Czechia hoping for big role in Europe’s ‘nuclear renaissance

Published: 07.06.2023 Related countries:  Sweden Sweden

While many countries have been moving away from nuclear energy, Czechia is planning for nuclear power to contribute about 60 percent of newly constructed energy sources.

The Ministry of Industry and Trade Jozef Síkela said he wants Czechia to become a European leader in nuclear energy. He promoted Czechia’s nuclear ambitions at a meeting of the Nuclear Alliance in Paris last week. The group brings together energy ministers from EU countries that use nuclear energy.

“The decarbonization process presents us with other challenges in which EU cooperation will play a decisive role. In order to withstand them and provide our citizens with enough energy at affordable prices, we should use all available low-carbon sources. This also applies to nuclear,” Síkela said on Twitter.

He also called for EU support for nuclear power. “At a meeting of European ministers from countries supporting nuclear development, we emphasized its potential, but also the need for the development of nuclear energy to have equal conditions to other low-carbon sources. This applies to financing, investment conditions, but also, for example, to education,” he said.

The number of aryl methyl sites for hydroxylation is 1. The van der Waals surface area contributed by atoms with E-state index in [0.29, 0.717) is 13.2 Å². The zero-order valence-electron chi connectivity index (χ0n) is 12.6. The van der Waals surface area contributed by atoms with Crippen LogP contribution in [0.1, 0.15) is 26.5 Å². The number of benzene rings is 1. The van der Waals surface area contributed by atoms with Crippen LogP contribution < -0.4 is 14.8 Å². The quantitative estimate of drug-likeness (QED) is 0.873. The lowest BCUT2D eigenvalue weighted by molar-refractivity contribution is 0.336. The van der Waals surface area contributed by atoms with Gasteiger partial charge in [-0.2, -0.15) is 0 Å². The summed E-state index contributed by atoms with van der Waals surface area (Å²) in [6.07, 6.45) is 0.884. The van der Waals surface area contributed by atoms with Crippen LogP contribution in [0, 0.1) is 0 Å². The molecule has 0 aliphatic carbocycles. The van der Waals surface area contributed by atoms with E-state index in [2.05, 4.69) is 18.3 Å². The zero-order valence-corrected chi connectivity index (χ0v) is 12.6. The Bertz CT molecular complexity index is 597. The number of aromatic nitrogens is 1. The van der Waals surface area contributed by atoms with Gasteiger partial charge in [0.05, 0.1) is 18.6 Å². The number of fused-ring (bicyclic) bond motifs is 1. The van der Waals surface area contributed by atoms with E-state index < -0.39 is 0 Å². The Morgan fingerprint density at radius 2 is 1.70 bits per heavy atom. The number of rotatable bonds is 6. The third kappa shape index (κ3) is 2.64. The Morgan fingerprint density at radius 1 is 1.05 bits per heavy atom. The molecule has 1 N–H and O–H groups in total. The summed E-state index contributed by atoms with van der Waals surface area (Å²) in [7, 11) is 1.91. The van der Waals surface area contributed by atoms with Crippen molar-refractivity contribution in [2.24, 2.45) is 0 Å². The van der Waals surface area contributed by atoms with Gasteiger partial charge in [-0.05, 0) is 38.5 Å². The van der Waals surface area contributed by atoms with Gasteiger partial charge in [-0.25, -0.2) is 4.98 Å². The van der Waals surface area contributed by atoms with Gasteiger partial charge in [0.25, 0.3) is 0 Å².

Nuclear power has a mixed reception in Europe<br/> This was the third meeting of the Nuclear Alliance. Aside from Czechia and France, the meeting also included Belgium, Bulgaria, Croatia, Estonia, Finland, Hungary, the Netherlands, Poland, Romania, Slovenia, Slovakia, and Sweden. Italy attended the meeting as an observer and the UK as a “guest.” In the previous meeting two months ago, only 11 countries participated.

Not all EU countries support nuclear expansion. Germany shut down its last nuclear reactor on April 15 and had been phasing out nuclear power since 2011, although German firms still produce nuclear fuel for export purposes. Austria has banned nuclear power since 1978.

Czechia plans to build another reactor unit

Czechia is currently in the process of evaluating bids to build a fifth reactor unit at the Dukovany nuclear power plant. According to the current timeline, the unit should start producing power in 2036. The contract with the winning bidder should be signed next year.

Energy security expert Martin Jirušek from Masaryk University told news server Echo24 that expectations for the nuclear sector should be kept within reason. "One reactor in Dukovany will not solve anything and there is no renaissance to speak of," Jirušek said.

He added that as a medium-sized country, Czechia could become a power in the sense that some of its companies involved in the Dukovany expansion could achieve a strong position in the European and global markets.

Prepared by the team from the foreign office CzechTrade Scandinavia.
Using the source: Raymond Johnston,